The UFC’s lightweight division is as stacked as its ever been. There’s a mile long line of athletic and explosive killers all vying for a shot at Anthony Pettis’ championship strap, and many are more than qualified.
With that being said, people are sleeping on Bobby Green who fights veteran Jim Miller at UFC 172 in Baltimore on Apr. 26. But at 22-5 riding a seven fight win streak, they shouldn’t be.
A crossover from the Strikeforce FC acquisition, Green has already made an immediate impression on the UFC 155-pound landscape.
In his first outing under the UFC banner, Bobby “King” Green shocked some fans as he finished former University of Minnesota wrestler and dangerous submission artist Jacob Volkmann in a “Submission of the Night” performance with a rear-naked-choke late in the third round of their back and forth affair at UFC 156.
Green’s next showing at UFC Fight Night 31: Fight for the Troops 3 last November against James Krause, though it ended in victory, was marred by controversy as several of his kicks on Krause strayed dangerously low, causing a point to be deducted from Green; before another shot to the belt line, that was deemed legal, ended the fight.
Just 38 days later, Green stepped into the cage again at UFC on FOX 9 against fellow Strikeforce veteran Pat Healy, and this time “King” left no question marks or asterisks by taking home a unanimous decision victory over the grinding wrestler.
On paper this should have been one of most difficult matchups stylistically for Green in the lightweight division, as Pat “Bam Bam” Healy is known for using his superior conditioning, grappling and iron chin too break dynamic and explosive fighters, but Green wasn’t having it.
The visibly faster Green picked apart the lumbering Healy in a grueling three-round battle with a laser beam jab and stinging crosses as he regularly switched stances and employed beautiful head movement to keep Healy frustrated. Maybe even more impressive than his fluid boxing and constant pressure on the feet was his conditioning and ability to spring back up after being taken down by the imposing wrestler. He even took down Healy himself on three occasions.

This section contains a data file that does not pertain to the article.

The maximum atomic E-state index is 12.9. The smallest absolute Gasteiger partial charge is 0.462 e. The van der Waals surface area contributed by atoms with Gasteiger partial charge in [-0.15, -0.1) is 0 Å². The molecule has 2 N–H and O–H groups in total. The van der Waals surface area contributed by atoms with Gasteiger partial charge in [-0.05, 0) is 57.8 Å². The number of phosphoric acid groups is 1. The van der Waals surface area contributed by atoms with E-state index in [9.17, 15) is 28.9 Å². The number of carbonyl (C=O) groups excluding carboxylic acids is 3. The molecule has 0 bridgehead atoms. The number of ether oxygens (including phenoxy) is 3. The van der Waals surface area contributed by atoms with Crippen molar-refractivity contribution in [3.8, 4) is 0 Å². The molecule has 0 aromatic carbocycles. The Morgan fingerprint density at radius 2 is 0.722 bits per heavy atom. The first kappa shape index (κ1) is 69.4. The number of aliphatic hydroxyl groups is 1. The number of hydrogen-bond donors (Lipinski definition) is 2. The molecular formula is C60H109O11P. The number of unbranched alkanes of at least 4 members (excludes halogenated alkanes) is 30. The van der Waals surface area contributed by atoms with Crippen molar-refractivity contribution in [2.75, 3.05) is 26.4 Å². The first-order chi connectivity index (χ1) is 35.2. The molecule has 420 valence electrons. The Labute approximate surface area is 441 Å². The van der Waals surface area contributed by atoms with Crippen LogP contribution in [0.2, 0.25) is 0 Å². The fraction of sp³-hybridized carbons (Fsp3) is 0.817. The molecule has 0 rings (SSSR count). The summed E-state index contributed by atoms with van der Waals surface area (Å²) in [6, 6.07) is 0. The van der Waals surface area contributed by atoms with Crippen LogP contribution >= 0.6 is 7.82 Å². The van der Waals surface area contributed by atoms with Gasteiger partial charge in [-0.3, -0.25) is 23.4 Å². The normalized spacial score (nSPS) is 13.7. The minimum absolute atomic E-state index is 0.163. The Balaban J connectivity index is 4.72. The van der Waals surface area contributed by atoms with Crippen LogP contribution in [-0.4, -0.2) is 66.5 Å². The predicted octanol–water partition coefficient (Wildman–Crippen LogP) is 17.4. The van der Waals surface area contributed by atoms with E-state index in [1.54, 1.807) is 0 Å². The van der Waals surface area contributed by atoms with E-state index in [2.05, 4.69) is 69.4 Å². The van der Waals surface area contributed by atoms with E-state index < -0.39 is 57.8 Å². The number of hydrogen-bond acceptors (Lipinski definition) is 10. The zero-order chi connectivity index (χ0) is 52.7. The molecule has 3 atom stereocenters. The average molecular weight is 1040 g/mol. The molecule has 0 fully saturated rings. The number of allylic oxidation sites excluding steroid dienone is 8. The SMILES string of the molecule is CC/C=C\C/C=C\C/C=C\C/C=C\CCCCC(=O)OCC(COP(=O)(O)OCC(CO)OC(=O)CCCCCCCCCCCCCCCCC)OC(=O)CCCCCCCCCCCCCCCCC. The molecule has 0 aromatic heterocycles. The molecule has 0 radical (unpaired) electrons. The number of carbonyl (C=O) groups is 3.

Green has already shown he has the skill and athleticism to make a stand-up battle against him an undesirable option for his opponents, but this fight proved trying to wear down the veteran of 27 professional fights is not the solution either.
His next opponent and a veteran of 15 UFC fights, Jim Miller, will present many of the same challenges as his last foe Pat Healy. A former Virginia Tech Hokie wrestler, Miller is an incredibly tough and aggressive fighter with a dangerous submission arsenal and an endless gas tank. Like Healy, he will likely attempt to drag Green into deep waters and finish him on the ground.
Green should look to employ a similar style, utilizing his speed advantage and footwork to stay outside of his opponent’s range. It would also not be surprising if Green, like in the Healy fight, abandoned his kicks for the most part, using a boxing centered style of attack to keep the grappling minded Miller from getting in on his legs and dragging the fight to the mat.
Green’s lightning hand speed and ability to use his movement to keep opponents from effectively setting up take-downs should be enough to keep the durable Miller off of his game and possibly even produce a finish for the No. 14 lightweight in the world.
It is clear that Green is improving with every outing and at only 27 years of age, “King” looks like he has put all the pieces together.
Should Green get by Miller at UFC 172 later this month, it will be interesting to see who Joe Silva and the UFC matchmakers decide to pair the explosive striker against. Coincidentally, fellow lightweight dynamos Donald Cerrone and Edson Barboza will square off the week before at UFC on FOX Saturday: Werdum vs. Browne, to see who will continue the climb up the 155 ladder.
A match-up between Green and the winner of Cerrone vs. Barbazo could produce huge fireworks and leapfrog the winner into title contention. Green is a force to be reckoned with at 155 pounds, and the rest of the division should take notice.